I wasn’t going to do this, but I just had to Butts in!


There has never been a clearer and more public demonstration of how much power multinational business corporations exert on national governments than the recently exposed SNC-Lavalin affair. In 2015 SNC-Lavalin (SNCL) realized that they were in serious trouble because of bribery and fraud allegations arising out of its business dealings in Libya so it was time to ramp up the pressure on the Canadian government to go easy on it. Starting in 2016 SNC-Lavalin worked hard at lobbying the federal government to include a Deferred Prosecution Agreement addition to the Canadian Criminal Code in the C-74 Omnibus Budget Bill in the summer of 2018, in anticipation that it would have to go to trial and potentially be barred from bidding on federal government contracts for ten years. With a DPA, SNCL could avoid a lot of nastiness and carry on with business as usual while using some of its eleven billion dollar a year profits to pay a fine instead of facing serious curtailment of its business. 

It’s a sordid affair, but apparently business as usual according to some. Bribery is necessary they say in crazy countries like Libya or it would be impossible to do business there. It happens all over the world, all the time, they say. Don’t come down hard on a poor downtrodden company like SNCL because its only doing what’s best for its shareholders, and its employees. Of course, its employees. Nine thousand jobs in Canada! Why, how could we allow a little bribery and scandal in a country like Libya to jeopardize nine thousand good jobs in Canada? Unthinkable! 

There are thousands of people in Canadian prisons for peddling or using drugs. The Canadian government wasn’t worried about them losing their jobs. Yeah, yeah, you might say, those druggies were doing illegal things so they deserved to go to jail! Well, I’m afraid that logic also applies to SNCL if it gets convicted of the charges its facing in court. 

The jobs argument is so ridiculous in any case. “Well, you can’t do that, there would be huge job losses!” I guess the guards and staff at Nazi death camps could have argued that after the war as their facilities were being shut down.[1]Or, horse breeders and buggy whip manufacturers when they were faced with the arrival of the automobile. 

Like I said, this is all pretty sordid stuff. After all, we live in a democracy don’t we? We are all represented equally by our government are we not? We don’t live in a plutocracy, don’t they say? 

Or this: “What kind of a commie opposes our good, wholesome multinational Canadian businesses?”

And what about this?: There is certainly plenty of evidence that the business of the Canadian government (presumably on our behalf) has historically been orchestrated by corporate interests going back as far as Confederation. (It was going on way before that too but Canada wasn’t officially Canada yet.) 

The Canadian Pacific Railway (CPR) of the post-Confederation 19thand early 20thCenturies was the past equivalent of modern day SNC-Lavalin. Of course, it’s not a perfect equivalence, but SNC-Lavalin has been front and centre in the massive transfer of public tax money into private hands by way of infrastructure projects and public/private partnerships (P3s).[2]That’s just like what happened decades ago with the construction of railroads in Canada. No P3s back then, but, relatively speaking, just as much transfer of tax money into private hands. So it goes.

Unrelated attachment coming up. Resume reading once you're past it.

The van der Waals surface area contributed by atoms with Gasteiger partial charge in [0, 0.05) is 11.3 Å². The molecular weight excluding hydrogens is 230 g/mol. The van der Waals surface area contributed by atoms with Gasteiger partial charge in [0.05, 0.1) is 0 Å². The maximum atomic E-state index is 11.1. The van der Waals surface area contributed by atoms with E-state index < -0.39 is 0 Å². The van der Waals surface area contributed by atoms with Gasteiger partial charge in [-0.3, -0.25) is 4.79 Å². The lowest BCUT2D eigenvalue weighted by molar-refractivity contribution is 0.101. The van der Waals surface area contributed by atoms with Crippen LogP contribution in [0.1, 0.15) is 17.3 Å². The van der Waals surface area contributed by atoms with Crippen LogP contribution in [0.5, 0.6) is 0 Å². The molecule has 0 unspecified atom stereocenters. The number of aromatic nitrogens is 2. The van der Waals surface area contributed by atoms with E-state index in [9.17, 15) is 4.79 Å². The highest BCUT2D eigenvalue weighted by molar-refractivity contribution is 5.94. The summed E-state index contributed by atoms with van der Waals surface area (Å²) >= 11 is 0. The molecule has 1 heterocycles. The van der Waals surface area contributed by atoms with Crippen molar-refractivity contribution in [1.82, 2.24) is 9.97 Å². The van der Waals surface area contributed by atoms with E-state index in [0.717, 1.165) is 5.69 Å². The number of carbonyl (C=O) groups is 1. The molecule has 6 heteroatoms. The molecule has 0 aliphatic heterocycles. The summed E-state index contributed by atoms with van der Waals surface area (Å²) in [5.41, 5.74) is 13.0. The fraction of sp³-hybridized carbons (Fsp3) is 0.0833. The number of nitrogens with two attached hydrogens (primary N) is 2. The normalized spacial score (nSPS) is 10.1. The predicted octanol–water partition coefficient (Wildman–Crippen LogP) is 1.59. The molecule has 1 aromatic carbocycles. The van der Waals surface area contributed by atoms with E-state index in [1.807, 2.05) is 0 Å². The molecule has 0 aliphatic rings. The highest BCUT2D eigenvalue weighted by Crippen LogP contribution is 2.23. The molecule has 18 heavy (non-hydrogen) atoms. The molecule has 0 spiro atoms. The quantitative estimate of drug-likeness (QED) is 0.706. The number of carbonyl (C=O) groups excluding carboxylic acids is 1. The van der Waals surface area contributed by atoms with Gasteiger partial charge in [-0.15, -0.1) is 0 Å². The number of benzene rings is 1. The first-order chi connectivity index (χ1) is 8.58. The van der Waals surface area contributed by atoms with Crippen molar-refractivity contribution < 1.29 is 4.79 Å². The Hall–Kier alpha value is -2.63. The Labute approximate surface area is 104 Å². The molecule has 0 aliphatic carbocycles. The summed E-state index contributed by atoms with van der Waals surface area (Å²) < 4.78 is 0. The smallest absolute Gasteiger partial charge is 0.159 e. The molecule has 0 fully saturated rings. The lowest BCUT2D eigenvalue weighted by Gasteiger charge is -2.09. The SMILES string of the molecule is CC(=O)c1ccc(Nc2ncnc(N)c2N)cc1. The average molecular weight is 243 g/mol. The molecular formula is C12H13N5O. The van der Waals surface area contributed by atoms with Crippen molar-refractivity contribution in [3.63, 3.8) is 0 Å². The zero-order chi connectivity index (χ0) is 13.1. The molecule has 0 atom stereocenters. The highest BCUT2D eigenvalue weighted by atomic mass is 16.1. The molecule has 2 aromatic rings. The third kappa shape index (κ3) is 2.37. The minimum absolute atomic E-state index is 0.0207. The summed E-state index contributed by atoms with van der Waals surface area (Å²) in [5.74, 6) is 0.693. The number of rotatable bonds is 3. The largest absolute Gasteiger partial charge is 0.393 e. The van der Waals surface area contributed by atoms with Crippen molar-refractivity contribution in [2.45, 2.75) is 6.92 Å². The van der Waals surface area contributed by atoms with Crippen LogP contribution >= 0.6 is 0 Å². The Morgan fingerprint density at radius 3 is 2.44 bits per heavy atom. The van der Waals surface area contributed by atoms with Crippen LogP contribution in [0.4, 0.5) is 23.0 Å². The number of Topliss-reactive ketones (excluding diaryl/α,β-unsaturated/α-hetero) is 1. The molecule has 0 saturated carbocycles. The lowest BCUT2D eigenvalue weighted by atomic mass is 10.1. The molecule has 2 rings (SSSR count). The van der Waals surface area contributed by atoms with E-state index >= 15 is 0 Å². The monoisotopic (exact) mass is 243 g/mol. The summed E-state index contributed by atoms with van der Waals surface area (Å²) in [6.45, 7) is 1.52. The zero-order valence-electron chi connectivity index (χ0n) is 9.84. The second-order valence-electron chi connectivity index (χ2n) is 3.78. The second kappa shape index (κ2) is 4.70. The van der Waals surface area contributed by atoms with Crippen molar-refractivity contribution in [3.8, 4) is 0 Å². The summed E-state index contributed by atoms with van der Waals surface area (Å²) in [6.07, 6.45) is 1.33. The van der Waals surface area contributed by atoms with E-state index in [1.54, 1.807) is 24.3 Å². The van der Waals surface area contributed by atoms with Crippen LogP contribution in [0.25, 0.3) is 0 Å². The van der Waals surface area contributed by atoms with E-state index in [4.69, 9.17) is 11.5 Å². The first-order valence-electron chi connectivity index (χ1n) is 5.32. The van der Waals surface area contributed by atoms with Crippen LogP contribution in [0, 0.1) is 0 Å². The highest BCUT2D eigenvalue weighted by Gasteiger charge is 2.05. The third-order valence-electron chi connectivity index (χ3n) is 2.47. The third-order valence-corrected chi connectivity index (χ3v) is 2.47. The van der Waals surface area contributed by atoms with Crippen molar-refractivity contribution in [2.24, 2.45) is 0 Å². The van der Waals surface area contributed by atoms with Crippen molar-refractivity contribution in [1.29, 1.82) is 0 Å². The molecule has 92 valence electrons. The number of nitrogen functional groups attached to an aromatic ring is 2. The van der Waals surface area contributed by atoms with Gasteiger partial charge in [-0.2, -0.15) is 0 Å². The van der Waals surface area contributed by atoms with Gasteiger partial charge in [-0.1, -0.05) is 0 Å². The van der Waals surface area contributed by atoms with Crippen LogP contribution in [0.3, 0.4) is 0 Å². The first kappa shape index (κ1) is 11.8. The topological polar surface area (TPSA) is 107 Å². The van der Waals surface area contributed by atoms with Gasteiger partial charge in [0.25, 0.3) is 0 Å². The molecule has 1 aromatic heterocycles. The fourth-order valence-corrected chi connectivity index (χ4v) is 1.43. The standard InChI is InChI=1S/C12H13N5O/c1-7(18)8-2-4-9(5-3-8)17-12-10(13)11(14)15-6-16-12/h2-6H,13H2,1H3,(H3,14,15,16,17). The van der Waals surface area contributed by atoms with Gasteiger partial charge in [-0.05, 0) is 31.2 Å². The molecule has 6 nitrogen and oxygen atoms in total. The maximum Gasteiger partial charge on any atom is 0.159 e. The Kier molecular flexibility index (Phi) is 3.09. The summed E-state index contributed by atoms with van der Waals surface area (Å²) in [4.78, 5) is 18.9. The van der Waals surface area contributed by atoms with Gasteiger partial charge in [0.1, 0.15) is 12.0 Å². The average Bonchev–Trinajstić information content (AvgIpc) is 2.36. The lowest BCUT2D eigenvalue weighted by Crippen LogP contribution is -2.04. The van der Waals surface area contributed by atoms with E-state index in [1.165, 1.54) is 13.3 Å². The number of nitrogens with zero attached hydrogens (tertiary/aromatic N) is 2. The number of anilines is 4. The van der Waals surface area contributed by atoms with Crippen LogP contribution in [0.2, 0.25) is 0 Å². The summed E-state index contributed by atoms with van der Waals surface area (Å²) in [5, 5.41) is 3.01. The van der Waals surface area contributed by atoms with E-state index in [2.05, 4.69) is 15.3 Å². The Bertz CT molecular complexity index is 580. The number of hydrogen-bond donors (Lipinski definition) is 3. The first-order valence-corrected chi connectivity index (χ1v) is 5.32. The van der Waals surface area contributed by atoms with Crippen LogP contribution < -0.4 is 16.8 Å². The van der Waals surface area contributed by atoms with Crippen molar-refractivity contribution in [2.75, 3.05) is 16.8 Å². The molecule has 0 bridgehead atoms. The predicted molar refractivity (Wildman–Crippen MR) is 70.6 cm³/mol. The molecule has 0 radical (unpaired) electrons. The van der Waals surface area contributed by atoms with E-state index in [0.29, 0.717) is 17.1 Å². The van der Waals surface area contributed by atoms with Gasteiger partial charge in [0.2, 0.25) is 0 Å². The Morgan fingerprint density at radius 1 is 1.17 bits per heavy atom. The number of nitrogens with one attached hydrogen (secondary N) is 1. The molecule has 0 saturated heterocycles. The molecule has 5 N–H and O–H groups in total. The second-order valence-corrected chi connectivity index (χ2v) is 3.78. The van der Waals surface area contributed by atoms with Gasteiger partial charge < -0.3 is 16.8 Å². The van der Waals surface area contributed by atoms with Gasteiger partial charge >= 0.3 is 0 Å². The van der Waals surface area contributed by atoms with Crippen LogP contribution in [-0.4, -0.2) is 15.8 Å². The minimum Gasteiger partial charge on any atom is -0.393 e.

I don’t know what Jody Wilson-Raybould’s motivation is for doing what she did. I tend to believe what she said to the Justice Committee. Gerald Butts to me is unbelievable but a great flag-waver for big business’ interference in Canadian politics. He’s never been in business himself. He’s a policy wonk. But he sure knows who to bow down to when he leaves a room and it ain’t you and me, nor SNCL workers. 


[1]I know I’m not supposed to mention Hitler or Nazis or what they did. It’s kind of an online rule: https://en.wikipedia.org/wiki/Godwin%27s_law

[2]SNCL is proud of its P3s in Canada: http://www.snclavalin.com/en/market-services/capital.aspx

Power and Politics in the Tar Sands

I’m no political scientist, but I have been following provincial/federal politics in this country for decades. Just for fun, I’m rereading Larry Pratt’s 1976 book The Tar Sands. Pratt died in 2012 but during his lifetime in academia at the University of Alberta and later as a writer and researcher with the Parkland Institute he wrote reams and reams of analysis of the oil industry and politics. His 1976 book, The Tar Sands: Syncrude and the Politics of Oil traces the process by which Syncrude was bailed out by the Canadian government with help from some provinces.

LarryPratt

You’ll notice that the drawing on the cover of Pratt’s book includes a brilliant caricature of Pierre Elliot Trudeau. Fascinating how after 42 years, father and son (Justin) have been captured by the oil industry. In 1974 the government bailed out Syncrude to the tune of $2 billion. That would be a lot more now, probably akin to the $4.5 billion the government is paying Kinder Morgan for its pipeline to nowhere.

This book will make interesting bedtime reading, but, after reading a few pages, I reckon I just have to watch the CBC news to get the story. The players may have changed, but the politics haven’t. Of course, the stakes are higher now and the dynamics are somewhat different but Pratt’s 1976 conclusions hold today. Canada is being held hostage by the oil companies and the federal government doesn’t have the guts to stand up to them and deal with the attacks on sovereignty they represent.

More later.